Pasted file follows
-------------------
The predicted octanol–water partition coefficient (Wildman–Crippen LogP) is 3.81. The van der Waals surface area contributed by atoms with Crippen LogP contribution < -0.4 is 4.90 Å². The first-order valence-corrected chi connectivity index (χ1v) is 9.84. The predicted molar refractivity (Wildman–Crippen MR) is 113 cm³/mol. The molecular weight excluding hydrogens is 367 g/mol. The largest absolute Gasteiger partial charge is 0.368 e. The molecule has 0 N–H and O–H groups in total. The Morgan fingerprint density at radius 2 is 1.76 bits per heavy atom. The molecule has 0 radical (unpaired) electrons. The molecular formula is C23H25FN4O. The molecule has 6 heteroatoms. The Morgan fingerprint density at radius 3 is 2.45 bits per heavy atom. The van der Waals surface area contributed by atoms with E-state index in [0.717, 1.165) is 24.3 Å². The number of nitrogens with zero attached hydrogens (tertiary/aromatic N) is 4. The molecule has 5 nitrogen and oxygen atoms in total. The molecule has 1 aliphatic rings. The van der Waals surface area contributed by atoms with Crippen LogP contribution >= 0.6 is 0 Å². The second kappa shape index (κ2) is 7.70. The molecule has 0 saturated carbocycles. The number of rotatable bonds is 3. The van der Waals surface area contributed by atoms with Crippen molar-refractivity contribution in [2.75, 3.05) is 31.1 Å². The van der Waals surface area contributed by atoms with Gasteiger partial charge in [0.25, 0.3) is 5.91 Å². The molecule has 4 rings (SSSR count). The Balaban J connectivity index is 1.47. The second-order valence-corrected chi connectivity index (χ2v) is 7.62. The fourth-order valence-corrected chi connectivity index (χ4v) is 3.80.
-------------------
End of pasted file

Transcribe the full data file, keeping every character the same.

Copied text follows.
The predicted octanol–water partition coefficient (Wildman–Crippen LogP) is 3.81. The van der Waals surface area contributed by atoms with Crippen LogP contribution < -0.4 is 4.90 Å². The first-order valence-corrected chi connectivity index (χ1v) is 9.84. The predicted molar refractivity (Wildman–Crippen MR) is 113 cm³/mol. The molecular weight excluding hydrogens is 367 g/mol. The largest absolute Gasteiger partial charge is 0.368 e. The molecule has 0 N–H and O–H groups in total. The Morgan fingerprint density at radius 2 is 1.76 bits per heavy atom. The molecule has 0 radical (unpaired) electrons. The molecular formula is C23H25FN4O. The molecule has 6 heteroatoms. The Morgan fingerprint density at radius 3 is 2.45 bits per heavy atom. The van der Waals surface area contributed by atoms with E-state index in [0.717, 1.165) is 24.3 Å². The number of nitrogens with zero attached hydrogens (tertiary/aromatic N) is 4. The molecule has 5 nitrogen and oxygen atoms in total. The molecule has 1 aliphatic rings. The van der Waals surface area contributed by atoms with Crippen LogP contribution >= 0.6 is 0 Å². The second kappa shape index (κ2) is 7.70. The molecule has 0 saturated carbocycles. The number of rotatable bonds is 3. The van der Waals surface area contributed by atoms with Crippen molar-refractivity contribution in [2.75, 3.05) is 31.1 Å². The van der Waals surface area contributed by atoms with Gasteiger partial charge in [0.25, 0.3) is 5.91 Å². The molecule has 4 rings (SSSR count). The Balaban J connectivity index is 1.47. The second-order valence-corrected chi connectivity index (χ2v) is 7.62. The fourth-order valence-corrected chi connectivity index (χ4v) is 3.80.